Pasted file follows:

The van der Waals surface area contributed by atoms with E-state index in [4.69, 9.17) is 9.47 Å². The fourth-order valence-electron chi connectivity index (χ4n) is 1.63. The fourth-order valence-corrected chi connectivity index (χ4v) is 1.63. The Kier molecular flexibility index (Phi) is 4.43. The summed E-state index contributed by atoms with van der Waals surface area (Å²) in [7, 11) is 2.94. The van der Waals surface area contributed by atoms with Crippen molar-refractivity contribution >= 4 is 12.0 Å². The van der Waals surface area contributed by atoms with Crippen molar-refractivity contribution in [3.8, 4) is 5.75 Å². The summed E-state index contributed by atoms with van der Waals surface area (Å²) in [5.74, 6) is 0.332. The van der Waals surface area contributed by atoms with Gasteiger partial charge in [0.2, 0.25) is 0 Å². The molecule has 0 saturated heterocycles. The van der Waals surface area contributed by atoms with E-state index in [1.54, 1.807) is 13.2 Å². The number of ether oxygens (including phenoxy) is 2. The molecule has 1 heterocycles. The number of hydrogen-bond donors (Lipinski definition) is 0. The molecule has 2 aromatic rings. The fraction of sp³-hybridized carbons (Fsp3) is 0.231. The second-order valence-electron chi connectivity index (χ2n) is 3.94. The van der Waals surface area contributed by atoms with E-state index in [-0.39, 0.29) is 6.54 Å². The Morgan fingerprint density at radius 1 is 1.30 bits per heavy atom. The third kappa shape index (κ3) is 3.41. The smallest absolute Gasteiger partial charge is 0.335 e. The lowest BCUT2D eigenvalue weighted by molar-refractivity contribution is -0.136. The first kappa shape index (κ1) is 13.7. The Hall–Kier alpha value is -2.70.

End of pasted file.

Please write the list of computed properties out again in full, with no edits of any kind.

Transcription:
The van der Waals surface area contributed by atoms with E-state index in [4.69, 9.17) is 9.47 Å². The fourth-order valence-electron chi connectivity index (χ4n) is 1.63. The fourth-order valence-corrected chi connectivity index (χ4v) is 1.63. The Kier molecular flexibility index (Phi) is 4.43. The summed E-state index contributed by atoms with van der Waals surface area (Å²) in [7, 11) is 2.94. The van der Waals surface area contributed by atoms with Crippen molar-refractivity contribution >= 4 is 12.0 Å². The van der Waals surface area contributed by atoms with Crippen molar-refractivity contribution in [3.8, 4) is 5.75 Å². The summed E-state index contributed by atoms with van der Waals surface area (Å²) in [5.74, 6) is 0.332. The van der Waals surface area contributed by atoms with Gasteiger partial charge in [0.2, 0.25) is 0 Å². The molecule has 0 saturated heterocycles. The van der Waals surface area contributed by atoms with E-state index in [1.54, 1.807) is 13.2 Å². The number of ether oxygens (including phenoxy) is 2. The molecule has 1 heterocycles. The number of hydrogen-bond donors (Lipinski definition) is 0. The molecule has 2 aromatic rings. The fraction of sp³-hybridized carbons (Fsp3) is 0.231. The second-order valence-electron chi connectivity index (χ2n) is 3.94. The van der Waals surface area contributed by atoms with E-state index in [-0.39, 0.29) is 6.54 Å². The Morgan fingerprint density at radius 1 is 1.30 bits per heavy atom. The third kappa shape index (κ3) is 3.41. The smallest absolute Gasteiger partial charge is 0.335 e. The lowest BCUT2D eigenvalue weighted by molar-refractivity contribution is -0.136. The first kappa shape index (κ1) is 13.7. The Hall–Kier alpha value is -2.70.